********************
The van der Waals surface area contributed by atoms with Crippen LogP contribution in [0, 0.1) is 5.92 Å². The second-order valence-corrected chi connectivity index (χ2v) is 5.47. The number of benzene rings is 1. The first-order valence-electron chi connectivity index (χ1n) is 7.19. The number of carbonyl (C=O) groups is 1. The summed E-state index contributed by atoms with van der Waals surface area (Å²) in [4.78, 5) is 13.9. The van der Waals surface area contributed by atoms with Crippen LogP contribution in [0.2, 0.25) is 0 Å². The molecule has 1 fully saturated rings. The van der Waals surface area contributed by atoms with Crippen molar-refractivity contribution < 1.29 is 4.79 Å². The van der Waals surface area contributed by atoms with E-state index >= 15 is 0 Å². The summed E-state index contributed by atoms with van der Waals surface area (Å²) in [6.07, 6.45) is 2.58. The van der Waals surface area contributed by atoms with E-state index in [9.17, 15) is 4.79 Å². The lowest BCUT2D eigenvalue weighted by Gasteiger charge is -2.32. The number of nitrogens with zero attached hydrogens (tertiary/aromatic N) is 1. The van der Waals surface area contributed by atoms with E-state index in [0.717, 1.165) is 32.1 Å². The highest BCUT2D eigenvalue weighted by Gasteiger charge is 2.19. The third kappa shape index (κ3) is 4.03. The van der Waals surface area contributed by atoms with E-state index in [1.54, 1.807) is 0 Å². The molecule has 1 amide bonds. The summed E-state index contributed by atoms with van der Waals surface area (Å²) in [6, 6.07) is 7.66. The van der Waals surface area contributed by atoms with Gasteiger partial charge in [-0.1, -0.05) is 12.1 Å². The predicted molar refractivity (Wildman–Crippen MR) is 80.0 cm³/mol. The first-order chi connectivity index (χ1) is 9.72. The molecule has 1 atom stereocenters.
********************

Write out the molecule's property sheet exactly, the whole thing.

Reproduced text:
The van der Waals surface area contributed by atoms with Crippen LogP contribution in [0, 0.1) is 5.92 Å². The second-order valence-corrected chi connectivity index (χ2v) is 5.47. The number of benzene rings is 1. The first-order valence-electron chi connectivity index (χ1n) is 7.19. The number of carbonyl (C=O) groups is 1. The summed E-state index contributed by atoms with van der Waals surface area (Å²) in [4.78, 5) is 13.9. The van der Waals surface area contributed by atoms with Crippen LogP contribution in [0.2, 0.25) is 0 Å². The molecule has 1 fully saturated rings. The van der Waals surface area contributed by atoms with Crippen molar-refractivity contribution < 1.29 is 4.79 Å². The van der Waals surface area contributed by atoms with E-state index >= 15 is 0 Å². The summed E-state index contributed by atoms with van der Waals surface area (Å²) in [6.07, 6.45) is 2.58. The van der Waals surface area contributed by atoms with E-state index in [9.17, 15) is 4.79 Å². The lowest BCUT2D eigenvalue weighted by Gasteiger charge is -2.32. The number of nitrogens with zero attached hydrogens (tertiary/aromatic N) is 1. The van der Waals surface area contributed by atoms with E-state index in [0.717, 1.165) is 32.1 Å². The highest BCUT2D eigenvalue weighted by Gasteiger charge is 2.19. The third kappa shape index (κ3) is 4.03. The van der Waals surface area contributed by atoms with E-state index in [1.54, 1.807) is 0 Å². The molecule has 1 amide bonds. The summed E-state index contributed by atoms with van der Waals surface area (Å²) in [6, 6.07) is 7.66. The van der Waals surface area contributed by atoms with Gasteiger partial charge in [-0.1, -0.05) is 12.1 Å². The predicted molar refractivity (Wildman–Crippen MR) is 80.0 cm³/mol. The first-order chi connectivity index (χ1) is 9.72. The molecule has 1 atom stereocenters.